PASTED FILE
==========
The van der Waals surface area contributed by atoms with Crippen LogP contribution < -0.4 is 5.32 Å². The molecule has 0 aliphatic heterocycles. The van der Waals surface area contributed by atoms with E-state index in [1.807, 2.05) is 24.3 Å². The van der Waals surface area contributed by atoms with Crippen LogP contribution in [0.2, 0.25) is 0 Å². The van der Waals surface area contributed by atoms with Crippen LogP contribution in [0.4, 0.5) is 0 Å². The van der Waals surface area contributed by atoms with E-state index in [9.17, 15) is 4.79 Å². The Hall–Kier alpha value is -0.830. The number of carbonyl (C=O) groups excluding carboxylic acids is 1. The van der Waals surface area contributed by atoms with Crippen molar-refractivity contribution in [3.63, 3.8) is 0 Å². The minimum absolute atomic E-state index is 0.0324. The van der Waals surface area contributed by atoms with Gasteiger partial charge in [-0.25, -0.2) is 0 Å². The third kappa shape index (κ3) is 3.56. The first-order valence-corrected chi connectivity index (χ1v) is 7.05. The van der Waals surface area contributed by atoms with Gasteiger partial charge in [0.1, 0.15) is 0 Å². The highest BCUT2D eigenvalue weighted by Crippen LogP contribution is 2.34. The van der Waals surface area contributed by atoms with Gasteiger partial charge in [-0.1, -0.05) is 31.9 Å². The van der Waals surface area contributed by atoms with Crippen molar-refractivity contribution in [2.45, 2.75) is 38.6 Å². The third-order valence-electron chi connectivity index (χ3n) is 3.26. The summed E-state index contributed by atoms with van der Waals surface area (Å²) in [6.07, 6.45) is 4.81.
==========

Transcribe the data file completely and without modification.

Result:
The van der Waals surface area contributed by atoms with Crippen LogP contribution < -0.4 is 5.32 Å². The molecule has 0 aliphatic heterocycles. The van der Waals surface area contributed by atoms with E-state index in [1.807, 2.05) is 24.3 Å². The van der Waals surface area contributed by atoms with Crippen LogP contribution in [0.2, 0.25) is 0 Å². The van der Waals surface area contributed by atoms with Crippen LogP contribution in [0.4, 0.5) is 0 Å². The van der Waals surface area contributed by atoms with E-state index in [9.17, 15) is 4.79 Å². The Hall–Kier alpha value is -0.830. The number of carbonyl (C=O) groups excluding carboxylic acids is 1. The van der Waals surface area contributed by atoms with Crippen molar-refractivity contribution in [3.63, 3.8) is 0 Å². The minimum absolute atomic E-state index is 0.0324. The van der Waals surface area contributed by atoms with Gasteiger partial charge in [-0.25, -0.2) is 0 Å². The third kappa shape index (κ3) is 3.56. The first-order valence-corrected chi connectivity index (χ1v) is 7.05. The van der Waals surface area contributed by atoms with Gasteiger partial charge in [0.1, 0.15) is 0 Å². The highest BCUT2D eigenvalue weighted by Crippen LogP contribution is 2.34. The van der Waals surface area contributed by atoms with Gasteiger partial charge in [-0.1, -0.05) is 31.9 Å². The van der Waals surface area contributed by atoms with Crippen molar-refractivity contribution in [2.45, 2.75) is 38.6 Å². The third-order valence-electron chi connectivity index (χ3n) is 3.26. The summed E-state index contributed by atoms with van der Waals surface area (Å²) in [6.07, 6.45) is 4.81.